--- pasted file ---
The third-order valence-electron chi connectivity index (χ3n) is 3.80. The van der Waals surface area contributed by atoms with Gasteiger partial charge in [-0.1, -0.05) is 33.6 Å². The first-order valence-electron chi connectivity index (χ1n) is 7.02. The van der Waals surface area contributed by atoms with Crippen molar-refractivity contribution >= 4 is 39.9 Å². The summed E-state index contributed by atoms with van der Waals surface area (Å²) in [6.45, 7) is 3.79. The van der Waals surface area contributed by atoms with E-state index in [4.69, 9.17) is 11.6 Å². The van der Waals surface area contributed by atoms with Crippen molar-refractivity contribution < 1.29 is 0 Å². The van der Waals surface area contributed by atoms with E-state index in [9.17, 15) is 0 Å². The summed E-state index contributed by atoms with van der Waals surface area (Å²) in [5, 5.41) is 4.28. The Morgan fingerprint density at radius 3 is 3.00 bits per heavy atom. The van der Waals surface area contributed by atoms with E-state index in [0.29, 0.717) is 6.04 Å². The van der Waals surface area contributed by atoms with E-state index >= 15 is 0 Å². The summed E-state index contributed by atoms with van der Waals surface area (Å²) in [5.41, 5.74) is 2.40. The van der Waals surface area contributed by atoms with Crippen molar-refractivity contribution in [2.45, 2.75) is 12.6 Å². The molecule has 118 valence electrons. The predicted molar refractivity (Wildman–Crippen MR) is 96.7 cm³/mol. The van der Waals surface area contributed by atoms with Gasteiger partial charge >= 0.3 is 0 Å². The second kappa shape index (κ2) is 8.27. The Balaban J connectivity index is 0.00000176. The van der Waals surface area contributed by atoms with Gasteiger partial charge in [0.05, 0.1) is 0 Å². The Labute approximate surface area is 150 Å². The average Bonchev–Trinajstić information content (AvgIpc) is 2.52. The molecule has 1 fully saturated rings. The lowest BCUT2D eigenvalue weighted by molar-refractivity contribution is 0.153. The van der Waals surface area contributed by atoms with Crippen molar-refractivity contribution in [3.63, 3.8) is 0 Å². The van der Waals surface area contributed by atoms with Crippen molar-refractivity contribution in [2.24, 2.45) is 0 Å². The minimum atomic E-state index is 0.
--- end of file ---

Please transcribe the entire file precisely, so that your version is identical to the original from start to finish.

The third-order valence-electron chi connectivity index (χ3n) is 3.80. The van der Waals surface area contributed by atoms with Gasteiger partial charge in [-0.1, -0.05) is 33.6 Å². The first-order valence-electron chi connectivity index (χ1n) is 7.02. The van der Waals surface area contributed by atoms with Crippen molar-refractivity contribution >= 4 is 39.9 Å². The summed E-state index contributed by atoms with van der Waals surface area (Å²) in [6.45, 7) is 3.79. The van der Waals surface area contributed by atoms with E-state index in [4.69, 9.17) is 11.6 Å². The van der Waals surface area contributed by atoms with Crippen molar-refractivity contribution < 1.29 is 0 Å². The van der Waals surface area contributed by atoms with E-state index in [9.17, 15) is 0 Å². The summed E-state index contributed by atoms with van der Waals surface area (Å²) in [5, 5.41) is 4.28. The Morgan fingerprint density at radius 3 is 3.00 bits per heavy atom. The van der Waals surface area contributed by atoms with E-state index in [0.29, 0.717) is 6.04 Å². The van der Waals surface area contributed by atoms with E-state index >= 15 is 0 Å². The summed E-state index contributed by atoms with van der Waals surface area (Å²) in [5.41, 5.74) is 2.40. The van der Waals surface area contributed by atoms with Crippen molar-refractivity contribution in [2.45, 2.75) is 12.6 Å². The molecule has 118 valence electrons. The predicted molar refractivity (Wildman–Crippen MR) is 96.7 cm³/mol. The van der Waals surface area contributed by atoms with Gasteiger partial charge >= 0.3 is 0 Å². The second kappa shape index (κ2) is 8.27. The Balaban J connectivity index is 0.00000176. The van der Waals surface area contributed by atoms with Gasteiger partial charge in [0.05, 0.1) is 0 Å². The Labute approximate surface area is 150 Å². The average Bonchev–Trinajstić information content (AvgIpc) is 2.52. The molecule has 1 fully saturated rings. The lowest BCUT2D eigenvalue weighted by molar-refractivity contribution is 0.153. The van der Waals surface area contributed by atoms with Crippen molar-refractivity contribution in [3.63, 3.8) is 0 Å². The van der Waals surface area contributed by atoms with Crippen molar-refractivity contribution in [2.24, 2.45) is 0 Å². The minimum atomic E-state index is 0.